Featured News 2020 Can I Get COVID-19 From a Pet?

Can I Get COVID-19 From a Pet?

Coronvirus, Corona Virus Disease, COVID-19—whatever you call it, it’s completely changed the way we live and interact with other people. Experts and officials believe that the newest strain of the coronavirus family (a family which includes SARS, MERS, and the common cold) is linked to a live animal market in China, where a bat was the most likely “reservoir host.”

As of this writing, the WHO believes that COVID-19 was created naturally in an animal environment, not in a lab. The disease breached the species barrier between the host animal and the first human infected, and it has spread from person to person ever since.

Because the first case was spread from an animal to a human, that begs the question: can you get coronavirus from a pet?

Can My Pet Even Catch Coronavirus?

There have been a few rare cases of animals catching COVID-19, both in the United States and worldwide. A tiger in a New York City zoo tested positive for COVID-19 after contracting a respiratory illness. Two dogs in Hong Kong tested positive for the illness, although they did not have symptoms. Experts want dog owners to know, however, that it’s highly unlikely that your dog has the virus. If your dog is usually at home, doesn’t come into contact with other dogs or people, and no one in your home has COVID-19, it’s highly unlikely that they would have it.

One study suggests that cats might be able to catch coronavirus and spread it to other cats. However, you should continue caring for and interacting with your cat, as there is no evidence that cats can give COVID-19 to humans.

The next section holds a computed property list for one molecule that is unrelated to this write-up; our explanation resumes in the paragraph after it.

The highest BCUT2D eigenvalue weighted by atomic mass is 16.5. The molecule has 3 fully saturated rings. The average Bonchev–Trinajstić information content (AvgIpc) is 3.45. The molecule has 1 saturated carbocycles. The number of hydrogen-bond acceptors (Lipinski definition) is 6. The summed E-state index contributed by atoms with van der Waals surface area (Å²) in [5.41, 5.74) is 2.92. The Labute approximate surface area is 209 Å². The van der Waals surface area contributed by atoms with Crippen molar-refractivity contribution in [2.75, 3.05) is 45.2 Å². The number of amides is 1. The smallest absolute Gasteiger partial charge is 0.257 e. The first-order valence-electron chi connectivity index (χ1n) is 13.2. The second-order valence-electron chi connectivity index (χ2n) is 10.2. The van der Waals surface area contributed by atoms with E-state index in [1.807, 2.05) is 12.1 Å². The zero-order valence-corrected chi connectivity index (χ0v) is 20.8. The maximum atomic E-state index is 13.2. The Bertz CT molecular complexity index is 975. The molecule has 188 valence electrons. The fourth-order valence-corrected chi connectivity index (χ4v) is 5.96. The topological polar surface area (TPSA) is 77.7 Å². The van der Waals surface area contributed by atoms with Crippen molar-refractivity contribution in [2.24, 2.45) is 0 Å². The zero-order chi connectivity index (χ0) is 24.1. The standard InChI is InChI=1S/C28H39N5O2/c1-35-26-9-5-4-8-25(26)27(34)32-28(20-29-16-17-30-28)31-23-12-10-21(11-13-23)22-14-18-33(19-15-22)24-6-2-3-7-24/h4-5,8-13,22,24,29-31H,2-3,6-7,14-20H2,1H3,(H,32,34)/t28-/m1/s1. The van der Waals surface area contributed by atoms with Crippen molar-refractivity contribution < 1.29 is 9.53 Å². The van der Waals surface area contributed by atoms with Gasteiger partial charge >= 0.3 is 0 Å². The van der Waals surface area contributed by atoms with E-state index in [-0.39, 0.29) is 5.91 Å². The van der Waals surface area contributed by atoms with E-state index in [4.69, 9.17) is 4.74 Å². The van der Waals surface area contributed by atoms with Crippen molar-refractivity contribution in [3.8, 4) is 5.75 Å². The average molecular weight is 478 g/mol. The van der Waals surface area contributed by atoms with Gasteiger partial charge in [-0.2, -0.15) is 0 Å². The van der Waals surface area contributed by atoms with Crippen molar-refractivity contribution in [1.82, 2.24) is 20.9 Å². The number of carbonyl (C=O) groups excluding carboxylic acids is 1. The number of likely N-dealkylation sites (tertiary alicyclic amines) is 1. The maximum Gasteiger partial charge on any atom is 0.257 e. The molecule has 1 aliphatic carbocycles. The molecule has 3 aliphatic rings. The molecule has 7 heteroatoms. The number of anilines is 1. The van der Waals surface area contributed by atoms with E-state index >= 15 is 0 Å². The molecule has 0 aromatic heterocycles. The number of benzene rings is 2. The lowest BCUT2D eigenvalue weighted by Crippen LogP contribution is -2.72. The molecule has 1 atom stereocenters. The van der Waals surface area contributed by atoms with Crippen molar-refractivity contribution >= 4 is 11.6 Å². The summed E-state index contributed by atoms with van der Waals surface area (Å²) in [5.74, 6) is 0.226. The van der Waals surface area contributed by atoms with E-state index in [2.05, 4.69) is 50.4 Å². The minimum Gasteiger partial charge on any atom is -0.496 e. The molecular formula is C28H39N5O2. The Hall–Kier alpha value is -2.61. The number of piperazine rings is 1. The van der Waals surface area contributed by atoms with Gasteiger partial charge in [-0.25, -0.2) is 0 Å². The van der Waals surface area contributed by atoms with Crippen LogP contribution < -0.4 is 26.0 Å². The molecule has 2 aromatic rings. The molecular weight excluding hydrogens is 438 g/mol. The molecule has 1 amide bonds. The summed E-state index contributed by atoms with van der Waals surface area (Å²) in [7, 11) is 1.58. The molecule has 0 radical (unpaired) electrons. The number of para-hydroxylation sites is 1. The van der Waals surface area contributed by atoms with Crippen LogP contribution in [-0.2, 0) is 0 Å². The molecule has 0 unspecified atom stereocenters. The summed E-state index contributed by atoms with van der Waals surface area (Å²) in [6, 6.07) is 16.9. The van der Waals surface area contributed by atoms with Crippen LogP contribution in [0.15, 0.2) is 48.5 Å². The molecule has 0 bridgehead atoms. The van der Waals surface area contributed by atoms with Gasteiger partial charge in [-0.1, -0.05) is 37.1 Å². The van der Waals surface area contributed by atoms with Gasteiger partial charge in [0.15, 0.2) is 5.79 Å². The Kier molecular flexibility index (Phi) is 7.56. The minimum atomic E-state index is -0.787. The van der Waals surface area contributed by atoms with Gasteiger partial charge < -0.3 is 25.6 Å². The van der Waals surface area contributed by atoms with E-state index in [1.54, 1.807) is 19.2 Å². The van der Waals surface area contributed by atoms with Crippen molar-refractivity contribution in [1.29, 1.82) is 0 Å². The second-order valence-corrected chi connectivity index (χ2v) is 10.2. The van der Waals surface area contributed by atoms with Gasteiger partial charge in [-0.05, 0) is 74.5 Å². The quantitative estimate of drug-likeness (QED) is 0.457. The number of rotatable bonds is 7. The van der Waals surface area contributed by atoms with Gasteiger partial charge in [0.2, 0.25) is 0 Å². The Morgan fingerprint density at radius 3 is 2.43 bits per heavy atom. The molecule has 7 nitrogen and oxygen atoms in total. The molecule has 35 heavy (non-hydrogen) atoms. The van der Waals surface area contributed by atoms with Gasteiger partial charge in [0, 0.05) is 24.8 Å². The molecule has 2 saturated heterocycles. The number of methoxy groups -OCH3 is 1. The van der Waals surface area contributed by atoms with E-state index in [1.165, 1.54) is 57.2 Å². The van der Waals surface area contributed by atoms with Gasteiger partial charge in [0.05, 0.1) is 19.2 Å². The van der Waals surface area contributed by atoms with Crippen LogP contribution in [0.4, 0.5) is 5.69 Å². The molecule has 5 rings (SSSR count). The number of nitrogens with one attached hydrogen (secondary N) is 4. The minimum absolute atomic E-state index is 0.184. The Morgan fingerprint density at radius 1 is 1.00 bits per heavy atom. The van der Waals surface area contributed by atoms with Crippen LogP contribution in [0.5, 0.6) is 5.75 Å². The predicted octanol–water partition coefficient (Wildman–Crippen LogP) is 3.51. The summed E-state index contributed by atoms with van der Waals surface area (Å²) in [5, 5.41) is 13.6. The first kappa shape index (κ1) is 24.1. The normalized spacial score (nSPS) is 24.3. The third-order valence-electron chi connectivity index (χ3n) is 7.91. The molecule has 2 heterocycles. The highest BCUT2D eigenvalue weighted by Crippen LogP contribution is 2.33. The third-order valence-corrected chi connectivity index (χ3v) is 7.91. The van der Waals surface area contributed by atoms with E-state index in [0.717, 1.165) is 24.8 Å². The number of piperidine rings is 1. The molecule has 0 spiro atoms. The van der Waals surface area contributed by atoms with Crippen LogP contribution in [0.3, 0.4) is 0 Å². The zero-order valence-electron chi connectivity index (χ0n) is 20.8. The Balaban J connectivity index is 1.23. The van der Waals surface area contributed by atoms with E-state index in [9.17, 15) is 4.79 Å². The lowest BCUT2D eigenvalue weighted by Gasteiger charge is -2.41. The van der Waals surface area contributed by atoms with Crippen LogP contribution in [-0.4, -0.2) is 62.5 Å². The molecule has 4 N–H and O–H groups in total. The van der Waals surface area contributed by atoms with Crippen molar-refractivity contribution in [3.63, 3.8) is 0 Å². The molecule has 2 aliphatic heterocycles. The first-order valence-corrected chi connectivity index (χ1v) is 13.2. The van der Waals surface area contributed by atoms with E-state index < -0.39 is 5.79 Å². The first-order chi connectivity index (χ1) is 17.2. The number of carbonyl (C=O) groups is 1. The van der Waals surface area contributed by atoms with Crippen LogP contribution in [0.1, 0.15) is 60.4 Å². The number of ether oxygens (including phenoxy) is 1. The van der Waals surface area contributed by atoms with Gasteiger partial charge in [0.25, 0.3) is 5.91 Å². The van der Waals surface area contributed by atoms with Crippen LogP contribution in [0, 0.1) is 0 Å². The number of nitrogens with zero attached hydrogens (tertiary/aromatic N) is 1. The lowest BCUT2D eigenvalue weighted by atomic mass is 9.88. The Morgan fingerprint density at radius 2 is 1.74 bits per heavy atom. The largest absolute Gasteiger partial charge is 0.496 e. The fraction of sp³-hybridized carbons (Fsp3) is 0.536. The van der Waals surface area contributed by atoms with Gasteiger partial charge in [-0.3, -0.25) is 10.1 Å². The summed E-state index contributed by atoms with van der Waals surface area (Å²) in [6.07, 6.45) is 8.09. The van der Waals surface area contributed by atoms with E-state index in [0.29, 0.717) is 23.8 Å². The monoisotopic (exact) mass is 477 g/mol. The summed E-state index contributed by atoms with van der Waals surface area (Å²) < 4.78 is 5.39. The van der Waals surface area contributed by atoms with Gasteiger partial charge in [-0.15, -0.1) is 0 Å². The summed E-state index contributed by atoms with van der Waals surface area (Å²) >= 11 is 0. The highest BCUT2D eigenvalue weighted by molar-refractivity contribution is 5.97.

The CDC Guidelines for Pets During the COVID-19 Crisis

The CDC is continuing to note their findings and make them public, and they recognize that this is a “rapidly evolving” situation. That said, they want it to be known that spread of coronavirus from animals to humans is extremely rare. It’s also unlikely that, if you pet catches it, that they will fall ill.

On their site, the CDC says:

“Treat pets as you would other human family members – do not let pets interact with people or animals outside the household. If a person inside the household becomes sick, isolate that person from everyone else, including pets.”

All of this information is constantly updating, but practice caution, stay at home whenever possible, stay six feet away from other people in public, and practice social distancing however you can. It is far more likely that you’ll catch COVID-19 from a neighbor or from social gatherings than you would from your pet, who has contact with you and only you.

If you’re looking for answers about your specific pet’s health, consult our veterinarian directory to find a local vet near you!

Related News:

Why Puppies & Kittens Need Booster Shots

Repeated vaccinations are a key part of shielding your young pet, but this is not because the extra vaccines add to your kitten or puppy's immunity. The reason that newborns require repeated shots ...
Read More »

Inflamed and Red Eyes in Pets

Appearing in either just one eye or in both, inflammation and redness could indicate any number of conditions. Perhaps your pet's eyes appear bloodshot due to a swollen eyelid, or a ciliary body, ...
Read More »

Do you Need to Deworm your Horse?

If you own horses, it is very important that you have them dewormed on a regular schedule. Most of the time, a veterinarian can come to your home, ranch, or stable and administer the deworming ...
Read More »